Tuesday, September 19, 2017

A Bee that lost its Buzz, and A Spring Garden!

Laura saw the bee before I did. "Don't stand on it!" she said. "The poor thing must have been inside since yesterday."

Dragging itself over the floor near my feet was a very dishevelled bundle of misery. The bee was in such a feeble state that its limbs would not bear its weight, so it polled along with the occasional push of one or other back leg, and paused between each push as if to catch its breath. Laura captured the bee with one of my small porcelain glaze test bowls, and I went out into the garden ahead of her and the bee in search of a dandelion or two.

Over the years we have rescued many exhausted bees that have "run out of steam", and have found that they revive quite quickly if placed gently on a dandelion flower. The flower is broad enough to give a wobbly bee plenty of support, and there are numerous little florets for them to put their long tongue into in search of nectar.

This poor bee was so far gone that it could do no more than grip a dandelion flower with its hook-like feet, and insisted on orientating itself the wrong way round with its bottom on the flower and its head hanging over the side! I realised from its pathetic lurches that it was only a matter of time before the bee fell off. I placed the glaze test bowl under the flower for the bee to drop into, then went back to the house in search of some honey.

Standing by the kitchen sink, I put a small glob of honey into a teaspoon and diluted it with water. I took this out to the bee and was attempting to find a way of getting honey to a place near the bee's head, when it lost its hold on the dandelion and fell into the glaze test bowl. The bee landed upside down and seemed unable to right itself. What with spoon, bowl, upside-down bee and honey, everything conspired to get a bit sticky at that moment.

I put the spoon on the ground, arranged a blade of grass over it like a bridge, and managed to slide the bee onto the bridge so it was able to hold both grass and spoon with its various feet, and peer into the bowl of the spoon where the honey was. Quite soon the bee's long tongue extended, and it began to consume honey with great care and dexterity. As the bee grew stronger I was heartened to see its big rounded rump nod rhythmically. This was a good sign, our exhausted bee was coming back to life!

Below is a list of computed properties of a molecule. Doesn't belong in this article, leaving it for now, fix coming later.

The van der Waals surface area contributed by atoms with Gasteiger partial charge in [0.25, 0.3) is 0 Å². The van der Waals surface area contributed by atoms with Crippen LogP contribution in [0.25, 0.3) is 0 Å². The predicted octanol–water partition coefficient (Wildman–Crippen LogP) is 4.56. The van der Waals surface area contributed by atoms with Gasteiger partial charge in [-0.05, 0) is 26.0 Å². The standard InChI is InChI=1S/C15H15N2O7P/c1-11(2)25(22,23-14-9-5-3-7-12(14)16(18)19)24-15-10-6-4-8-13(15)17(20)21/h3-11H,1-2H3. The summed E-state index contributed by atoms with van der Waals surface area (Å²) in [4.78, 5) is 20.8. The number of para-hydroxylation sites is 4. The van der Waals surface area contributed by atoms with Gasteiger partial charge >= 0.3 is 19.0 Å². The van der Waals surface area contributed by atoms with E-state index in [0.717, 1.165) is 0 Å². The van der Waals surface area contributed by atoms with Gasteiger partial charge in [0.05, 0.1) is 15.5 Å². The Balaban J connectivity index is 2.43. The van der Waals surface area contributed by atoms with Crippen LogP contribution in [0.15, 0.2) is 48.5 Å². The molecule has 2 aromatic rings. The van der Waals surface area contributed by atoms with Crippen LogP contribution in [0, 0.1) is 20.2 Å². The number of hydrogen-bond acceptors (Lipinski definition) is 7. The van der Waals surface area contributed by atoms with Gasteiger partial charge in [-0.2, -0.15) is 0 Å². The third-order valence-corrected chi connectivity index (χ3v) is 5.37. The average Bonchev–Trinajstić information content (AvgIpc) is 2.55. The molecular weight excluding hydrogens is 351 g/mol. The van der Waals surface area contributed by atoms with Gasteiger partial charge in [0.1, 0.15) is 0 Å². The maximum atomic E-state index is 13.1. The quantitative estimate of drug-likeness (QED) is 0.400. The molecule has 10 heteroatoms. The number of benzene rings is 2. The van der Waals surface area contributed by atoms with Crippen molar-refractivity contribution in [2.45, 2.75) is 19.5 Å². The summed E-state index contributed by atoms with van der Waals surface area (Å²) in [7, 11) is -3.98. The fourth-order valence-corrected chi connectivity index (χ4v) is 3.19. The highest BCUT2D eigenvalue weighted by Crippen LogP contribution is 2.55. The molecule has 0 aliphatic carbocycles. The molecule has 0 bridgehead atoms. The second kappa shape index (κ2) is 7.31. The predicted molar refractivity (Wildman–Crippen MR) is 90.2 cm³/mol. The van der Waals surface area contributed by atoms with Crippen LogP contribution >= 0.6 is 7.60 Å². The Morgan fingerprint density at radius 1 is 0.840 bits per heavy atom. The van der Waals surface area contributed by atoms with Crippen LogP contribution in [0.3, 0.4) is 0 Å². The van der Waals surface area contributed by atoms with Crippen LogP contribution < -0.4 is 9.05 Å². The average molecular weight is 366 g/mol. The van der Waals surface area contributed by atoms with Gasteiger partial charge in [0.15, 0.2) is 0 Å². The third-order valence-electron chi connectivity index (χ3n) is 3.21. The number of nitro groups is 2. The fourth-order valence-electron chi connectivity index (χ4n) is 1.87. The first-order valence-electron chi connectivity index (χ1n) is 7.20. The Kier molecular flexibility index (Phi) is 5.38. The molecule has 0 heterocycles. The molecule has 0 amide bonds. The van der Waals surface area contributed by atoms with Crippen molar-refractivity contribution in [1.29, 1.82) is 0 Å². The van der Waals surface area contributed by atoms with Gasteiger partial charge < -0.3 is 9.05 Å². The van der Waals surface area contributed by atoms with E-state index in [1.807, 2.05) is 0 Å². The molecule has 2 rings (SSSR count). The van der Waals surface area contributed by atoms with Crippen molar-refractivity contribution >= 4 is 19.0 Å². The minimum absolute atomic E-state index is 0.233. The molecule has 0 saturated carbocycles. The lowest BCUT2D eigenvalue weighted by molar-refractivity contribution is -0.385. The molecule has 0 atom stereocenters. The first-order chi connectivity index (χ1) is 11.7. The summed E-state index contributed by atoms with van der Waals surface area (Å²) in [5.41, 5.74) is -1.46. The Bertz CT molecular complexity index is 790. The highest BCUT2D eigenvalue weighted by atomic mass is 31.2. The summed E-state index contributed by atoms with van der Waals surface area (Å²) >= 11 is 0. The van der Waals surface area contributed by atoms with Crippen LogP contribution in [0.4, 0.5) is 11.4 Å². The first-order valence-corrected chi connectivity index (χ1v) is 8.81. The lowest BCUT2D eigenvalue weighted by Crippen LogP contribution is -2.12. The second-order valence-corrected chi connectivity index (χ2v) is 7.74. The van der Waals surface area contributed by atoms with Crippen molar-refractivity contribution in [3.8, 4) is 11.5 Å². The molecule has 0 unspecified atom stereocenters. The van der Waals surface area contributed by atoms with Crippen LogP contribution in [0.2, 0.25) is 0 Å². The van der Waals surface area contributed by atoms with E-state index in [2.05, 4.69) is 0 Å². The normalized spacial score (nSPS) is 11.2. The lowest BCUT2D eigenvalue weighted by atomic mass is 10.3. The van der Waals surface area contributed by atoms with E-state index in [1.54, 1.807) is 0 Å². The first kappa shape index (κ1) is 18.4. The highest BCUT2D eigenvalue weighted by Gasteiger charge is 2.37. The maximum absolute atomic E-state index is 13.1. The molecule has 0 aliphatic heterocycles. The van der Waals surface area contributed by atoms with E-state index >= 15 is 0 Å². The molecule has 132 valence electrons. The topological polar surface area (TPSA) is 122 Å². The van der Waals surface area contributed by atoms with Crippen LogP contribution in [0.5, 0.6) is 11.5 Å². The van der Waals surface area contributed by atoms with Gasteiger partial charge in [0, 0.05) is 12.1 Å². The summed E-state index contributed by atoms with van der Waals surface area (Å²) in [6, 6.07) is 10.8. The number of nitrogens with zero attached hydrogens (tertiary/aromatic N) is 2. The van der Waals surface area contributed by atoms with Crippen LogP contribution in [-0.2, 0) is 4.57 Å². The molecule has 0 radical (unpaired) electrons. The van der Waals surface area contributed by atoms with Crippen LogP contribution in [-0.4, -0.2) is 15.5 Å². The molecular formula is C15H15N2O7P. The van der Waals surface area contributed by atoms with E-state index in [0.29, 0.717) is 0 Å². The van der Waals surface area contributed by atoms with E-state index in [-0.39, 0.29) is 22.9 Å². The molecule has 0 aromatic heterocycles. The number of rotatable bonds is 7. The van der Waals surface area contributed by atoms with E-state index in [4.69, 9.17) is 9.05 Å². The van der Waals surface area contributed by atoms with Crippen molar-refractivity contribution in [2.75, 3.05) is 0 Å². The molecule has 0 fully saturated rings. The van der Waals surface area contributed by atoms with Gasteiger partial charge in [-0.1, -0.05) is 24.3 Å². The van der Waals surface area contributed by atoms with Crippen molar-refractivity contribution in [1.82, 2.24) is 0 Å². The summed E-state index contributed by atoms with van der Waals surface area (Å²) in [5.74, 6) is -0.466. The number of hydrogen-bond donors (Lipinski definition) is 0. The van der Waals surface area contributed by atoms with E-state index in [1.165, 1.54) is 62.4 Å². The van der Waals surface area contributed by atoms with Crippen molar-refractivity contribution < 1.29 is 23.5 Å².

The restoration of the bee took the best part of half an hour. I sat nearby with a cup of tea and watched as honey and warm Spring sunshine worked their magic. At last... there was a sudden haze of wings, and the bee lifted majestically to the low blossom laden branches of the plum tree above us and embarked on a mad dance from flower to flower, scattering white petals in its haste to find more nectar. I headed back indoors to get my camera, and on my return to the garden, I was delighted to be able to reunite with the bee and take its photo before it flew away to a higher and more inaccessible tree.

It is Spring and the garden is waking up with a great rush of energy. Laura is outside most mornings purportedly "filling another bucket of weeds", but really just being there living and experiencing this season of change, and rediscovering her "treasures" as they awaken from their winter sleep.

Potting and painting, yes there is quite a bit going on in our studio and I will start glazing a new kiln load of pots for the wood fired kiln this week.

I think I'll do a separate post about that and other matters as this has got rather long already!

Sunday, August 6, 2017

How the wood fired kiln works!